In Korea it was traditionally believed that the majority of the design decisions involved in laying out a residence could be resolved simply by selecting a suitable site according to the geomantic principles of p’ungsu. The most desirable sites, known as myongdang land, were on southern slopes, as was mentioned earlier, with mountains behind them and rivers in front.
The taech’dng, with its open southern facade, is always
built on an elevated base with a raised wooden floor, and if there is a drawing room, or numaru, it is raised even higher. There are no fixed standards for how high above the ground each of these rooms should be. Perhaps the only criterion is that the floor should be set high enough for people sitting on it to enjoy the benefit of the view (Figure 110.1-110.3). Prospect provides the basis on which to build a raised-floor structure to create borrowed scenery.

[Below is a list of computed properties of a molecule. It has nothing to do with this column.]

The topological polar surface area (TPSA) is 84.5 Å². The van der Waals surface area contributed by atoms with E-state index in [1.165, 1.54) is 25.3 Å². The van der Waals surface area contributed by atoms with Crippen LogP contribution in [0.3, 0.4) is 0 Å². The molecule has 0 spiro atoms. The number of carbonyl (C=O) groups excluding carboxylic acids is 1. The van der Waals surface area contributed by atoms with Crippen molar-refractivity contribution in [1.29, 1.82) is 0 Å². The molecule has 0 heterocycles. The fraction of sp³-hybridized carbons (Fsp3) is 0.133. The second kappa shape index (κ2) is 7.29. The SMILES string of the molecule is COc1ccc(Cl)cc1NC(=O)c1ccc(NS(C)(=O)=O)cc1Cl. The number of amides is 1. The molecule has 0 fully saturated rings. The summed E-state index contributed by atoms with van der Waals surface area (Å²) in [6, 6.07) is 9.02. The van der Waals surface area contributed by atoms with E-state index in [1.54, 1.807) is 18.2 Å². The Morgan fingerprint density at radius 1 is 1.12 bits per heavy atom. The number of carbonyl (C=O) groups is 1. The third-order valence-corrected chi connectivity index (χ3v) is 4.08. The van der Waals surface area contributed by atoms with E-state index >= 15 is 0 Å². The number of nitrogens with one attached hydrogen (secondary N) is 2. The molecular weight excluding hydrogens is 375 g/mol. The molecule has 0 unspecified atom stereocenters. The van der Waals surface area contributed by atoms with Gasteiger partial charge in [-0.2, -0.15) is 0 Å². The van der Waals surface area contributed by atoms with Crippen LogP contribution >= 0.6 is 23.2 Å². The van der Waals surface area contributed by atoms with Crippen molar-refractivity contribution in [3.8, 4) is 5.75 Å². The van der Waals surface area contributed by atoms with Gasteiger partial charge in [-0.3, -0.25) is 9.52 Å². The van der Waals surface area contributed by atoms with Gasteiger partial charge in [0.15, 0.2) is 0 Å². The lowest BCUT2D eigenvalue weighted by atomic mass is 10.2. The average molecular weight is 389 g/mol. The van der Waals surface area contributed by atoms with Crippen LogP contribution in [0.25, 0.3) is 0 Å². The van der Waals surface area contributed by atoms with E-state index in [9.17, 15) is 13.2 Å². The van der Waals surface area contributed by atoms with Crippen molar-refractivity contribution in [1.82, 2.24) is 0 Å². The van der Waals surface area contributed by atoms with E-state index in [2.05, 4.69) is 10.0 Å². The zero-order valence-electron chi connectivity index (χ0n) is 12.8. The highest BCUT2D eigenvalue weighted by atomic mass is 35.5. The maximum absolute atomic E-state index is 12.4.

This structure is open wide to the south, and has roof beams that are totally exposed, and no obstructing doors or walls that cannot easily be removed or slid out of the way. In this way, prospect becomes borrowed scenery. Unlike the wall around a Chinese yuanlin, the outer wall of the residential compound is not so high that it shuts out the scenery on the other side. Viewers inside can enjoy the panorama over the top of the wall, which has been kept to just the right height to permit a clear view. The optimal view is afforded from a seated position on the floor of the taech’dng. A person sitting in the taech’dng
110.2 A view from the sarang taech’dng to the питати.
can also look out through the frame of the sliding doors in the wall at the greenery of the rear garden to the north (Figures 111.1-111.5).
The Korean approach to creating a garden starts from the point of “building a house in keeping with prospect,” where the entire southern slope of the hill is spread out before the viewer’s eyes (Figures 112.1-112.3).